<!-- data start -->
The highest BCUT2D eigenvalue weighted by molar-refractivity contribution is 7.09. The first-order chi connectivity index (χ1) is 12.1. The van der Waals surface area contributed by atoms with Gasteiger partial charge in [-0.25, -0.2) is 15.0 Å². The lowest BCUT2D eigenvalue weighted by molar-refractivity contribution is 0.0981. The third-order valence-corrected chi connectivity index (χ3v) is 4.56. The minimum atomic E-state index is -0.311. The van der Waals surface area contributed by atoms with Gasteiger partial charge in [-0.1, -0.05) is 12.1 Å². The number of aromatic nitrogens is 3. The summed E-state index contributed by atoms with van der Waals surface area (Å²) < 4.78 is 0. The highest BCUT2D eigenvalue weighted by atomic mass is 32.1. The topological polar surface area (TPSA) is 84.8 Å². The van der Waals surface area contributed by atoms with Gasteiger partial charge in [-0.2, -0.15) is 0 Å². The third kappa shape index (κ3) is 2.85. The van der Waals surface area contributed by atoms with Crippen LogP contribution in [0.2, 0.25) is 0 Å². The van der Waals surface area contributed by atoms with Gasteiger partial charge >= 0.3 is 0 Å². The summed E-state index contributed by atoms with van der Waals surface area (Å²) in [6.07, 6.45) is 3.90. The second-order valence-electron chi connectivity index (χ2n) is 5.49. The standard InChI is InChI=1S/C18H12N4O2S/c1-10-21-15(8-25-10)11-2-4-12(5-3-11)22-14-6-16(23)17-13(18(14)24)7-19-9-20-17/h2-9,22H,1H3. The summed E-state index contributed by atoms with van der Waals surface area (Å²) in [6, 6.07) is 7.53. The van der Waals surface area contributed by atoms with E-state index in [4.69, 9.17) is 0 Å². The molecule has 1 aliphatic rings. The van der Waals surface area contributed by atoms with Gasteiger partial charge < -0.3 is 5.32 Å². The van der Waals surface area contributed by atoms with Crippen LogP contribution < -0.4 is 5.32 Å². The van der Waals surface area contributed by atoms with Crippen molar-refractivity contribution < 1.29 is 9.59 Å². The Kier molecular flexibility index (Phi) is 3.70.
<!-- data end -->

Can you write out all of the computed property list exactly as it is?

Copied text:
The highest BCUT2D eigenvalue weighted by molar-refractivity contribution is 7.09. The first-order chi connectivity index (χ1) is 12.1. The van der Waals surface area contributed by atoms with Gasteiger partial charge in [-0.25, -0.2) is 15.0 Å². The lowest BCUT2D eigenvalue weighted by molar-refractivity contribution is 0.0981. The third-order valence-corrected chi connectivity index (χ3v) is 4.56. The minimum atomic E-state index is -0.311. The van der Waals surface area contributed by atoms with Gasteiger partial charge in [-0.1, -0.05) is 12.1 Å². The number of aromatic nitrogens is 3. The summed E-state index contributed by atoms with van der Waals surface area (Å²) < 4.78 is 0. The highest BCUT2D eigenvalue weighted by atomic mass is 32.1. The topological polar surface area (TPSA) is 84.8 Å². The van der Waals surface area contributed by atoms with Gasteiger partial charge in [-0.2, -0.15) is 0 Å². The third kappa shape index (κ3) is 2.85. The van der Waals surface area contributed by atoms with Crippen LogP contribution in [0.2, 0.25) is 0 Å². The van der Waals surface area contributed by atoms with Gasteiger partial charge >= 0.3 is 0 Å². The summed E-state index contributed by atoms with van der Waals surface area (Å²) in [6.07, 6.45) is 3.90. The second-order valence-electron chi connectivity index (χ2n) is 5.49. The standard InChI is InChI=1S/C18H12N4O2S/c1-10-21-15(8-25-10)11-2-4-12(5-3-11)22-14-6-16(23)17-13(18(14)24)7-19-9-20-17/h2-9,22H,1H3. The summed E-state index contributed by atoms with van der Waals surface area (Å²) in [6, 6.07) is 7.53. The van der Waals surface area contributed by atoms with E-state index in [4.69, 9.17) is 0 Å². The molecule has 1 aliphatic rings. The van der Waals surface area contributed by atoms with Gasteiger partial charge < -0.3 is 5.32 Å². The van der Waals surface area contributed by atoms with Crippen LogP contribution < -0.4 is 5.32 Å². The van der Waals surface area contributed by atoms with Crippen molar-refractivity contribution < 1.29 is 9.59 Å². The Kier molecular flexibility index (Phi) is 3.70.